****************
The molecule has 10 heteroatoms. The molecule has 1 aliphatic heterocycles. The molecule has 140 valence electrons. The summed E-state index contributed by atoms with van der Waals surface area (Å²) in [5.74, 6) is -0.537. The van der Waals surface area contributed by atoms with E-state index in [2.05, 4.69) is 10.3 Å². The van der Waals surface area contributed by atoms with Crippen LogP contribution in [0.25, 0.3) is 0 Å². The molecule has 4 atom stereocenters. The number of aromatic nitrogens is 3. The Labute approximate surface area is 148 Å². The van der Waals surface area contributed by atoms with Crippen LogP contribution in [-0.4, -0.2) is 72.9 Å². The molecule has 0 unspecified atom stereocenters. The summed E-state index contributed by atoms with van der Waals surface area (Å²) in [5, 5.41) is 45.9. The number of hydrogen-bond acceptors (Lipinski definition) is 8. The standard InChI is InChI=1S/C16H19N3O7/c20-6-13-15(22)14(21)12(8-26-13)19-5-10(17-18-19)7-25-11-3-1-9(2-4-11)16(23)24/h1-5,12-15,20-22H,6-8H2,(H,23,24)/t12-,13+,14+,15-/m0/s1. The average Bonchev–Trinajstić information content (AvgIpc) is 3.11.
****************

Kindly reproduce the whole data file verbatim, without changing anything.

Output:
The molecule has 10 heteroatoms. The molecule has 1 aliphatic heterocycles. The molecule has 140 valence electrons. The summed E-state index contributed by atoms with van der Waals surface area (Å²) in [5.74, 6) is -0.537. The van der Waals surface area contributed by atoms with E-state index in [2.05, 4.69) is 10.3 Å². The van der Waals surface area contributed by atoms with Crippen LogP contribution in [0.25, 0.3) is 0 Å². The molecule has 4 atom stereocenters. The number of aromatic nitrogens is 3. The Labute approximate surface area is 148 Å². The van der Waals surface area contributed by atoms with Crippen LogP contribution in [-0.4, -0.2) is 72.9 Å². The molecule has 0 unspecified atom stereocenters. The summed E-state index contributed by atoms with van der Waals surface area (Å²) in [5, 5.41) is 45.9. The number of hydrogen-bond acceptors (Lipinski definition) is 8. The standard InChI is InChI=1S/C16H19N3O7/c20-6-13-15(22)14(21)12(8-26-13)19-5-10(17-18-19)7-25-11-3-1-9(2-4-11)16(23)24/h1-5,12-15,20-22H,6-8H2,(H,23,24)/t12-,13+,14+,15-/m0/s1. The average Bonchev–Trinajstić information content (AvgIpc) is 3.11.